Home » What Questions Do They Ask in a Residency Interview?

What Questions Do They Ask in a Residency Interview?

23 min


A panel interview for Residency.


You hit submit on your ERAS application and realize you’re finally a post-ERAS M4 – nothing can hurt you now.  That is, until the residency interview invitations start to roll in (sometimes just 24 hours later!). So, what questions do they ask in a residency interview anyway? And how can you prepare?

While each interview invitation is exciting, it is also anxiety-inducing. I’ve just been through the residency recruitment cycle and remember how anxiety-inducing interviews could be. Many students wonder what a residency interview is like, how to prepare for it, and what to expect in a residency interview. Fear not, I am here to guide you through the most commonly asked questions, roughly in the order that you will encounter them during a residency interview.

First, it may help you to understand the typical format of a residency interview. You’ll usually spend a half or full day with a program. During that time, there will be a tour, informational session, time to interact with residents, and your residency interviews. There will be several 15-20 minute interviews with faculty, and usually one 15-minute interview with a resident. Now that you know what the day will look like, let’s answer the question you came here for: what questions do they ask in a residency interview?



“So.. tell me a bit about yourself.”


When considering what questions they will as in your residency interview, this one is a given, they almost always ask it. This is, by far, the most common question asked during residency interviews. Some interviewers will even say “I know this is cliché, but…” (This may make you furious at the time).  It’s a bit frustrating to be asked this after you’ve submitted an application and personal statement where you poured your heart out and told your life story. But, the interviewer isn’t asking you this question because they want to hear the information from your application again. They are asking to see how you communicate.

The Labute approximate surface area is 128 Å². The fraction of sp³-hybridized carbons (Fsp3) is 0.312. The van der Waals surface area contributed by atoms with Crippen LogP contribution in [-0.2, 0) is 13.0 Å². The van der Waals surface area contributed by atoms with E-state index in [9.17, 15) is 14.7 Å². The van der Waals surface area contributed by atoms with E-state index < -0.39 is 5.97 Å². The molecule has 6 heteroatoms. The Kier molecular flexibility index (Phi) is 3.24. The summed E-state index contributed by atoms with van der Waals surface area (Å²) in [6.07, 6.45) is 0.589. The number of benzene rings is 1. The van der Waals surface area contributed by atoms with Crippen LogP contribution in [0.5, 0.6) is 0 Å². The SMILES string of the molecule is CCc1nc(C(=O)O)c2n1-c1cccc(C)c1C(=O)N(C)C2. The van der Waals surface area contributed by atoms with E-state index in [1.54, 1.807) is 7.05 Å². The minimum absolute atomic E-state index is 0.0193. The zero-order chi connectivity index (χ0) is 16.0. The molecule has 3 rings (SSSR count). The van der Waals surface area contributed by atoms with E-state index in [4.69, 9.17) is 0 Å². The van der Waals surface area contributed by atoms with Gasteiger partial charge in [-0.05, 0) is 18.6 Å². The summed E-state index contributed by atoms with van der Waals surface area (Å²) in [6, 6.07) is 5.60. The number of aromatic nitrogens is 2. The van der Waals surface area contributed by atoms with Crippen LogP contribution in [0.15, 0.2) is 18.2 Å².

You should be ready for this question at ALL of your residency interviews. A smart response will include just a little bit of detail for the past and become more detailed as you get closer to your medical school experiences and the relevant things that brought you to your specialty and the residency program you’re interviewing at. 

For example, you may say. “Well, I was originally born in Albuquerque, New Mexico – which was a lovely place to grow up. I headed to New York City for undergraduate at X University where I fell in love with Sociology. This understanding of how the world worked made me fascinated with how society creates and influences health and disease. I followed this passion to the University of Y Medical School where I worked in the free clinic, studied health policy, and worked to build a clinical foundation that will make me successful in Z field in your residency program. Outside of clinical medicine, I love basket weaving and hanging out with my dog Gizmo.” 

Focus on HOW you communicate. You should be confident, relaxed, and welcoming. Residency programs are looking for people they want to work with for the next 3-8 years. The stem above provides all the key information, but your presentation will be what they’re really evaluating.



“Why [insert specialty here]?” or “How did you choose [insert specialty here]?


This is the second most common question when considering what questions they ask at a residency interview, and you need a good answer for it. Having a good reason to pursue a specialty will make your application make sense and show how you can add value to their program. 

A good answer does NOT tell the specialist what their field is. They know the field better than you do, so don’t spend time telling them things about the specialty that they already know. For instance, you may love “pharmacology and physiology” if you’re applying to anesthesiology. But so does everyone else in the field and the interviewer knows how pharmacology and physiology are part of anesthesiology better than you do. Be sure to focus on the aspects of you that make the field a good fit for you. What aspects of your personality suit the specialty? Maybe you feel like the best doctor when you are able to do one thing at a time (ie Radiology, Anesthesiology). Maybe you thrive in acute, unexpected clinical situations (Emergency Medicine). Include an anecdote or two that demonstrate this perfect fit.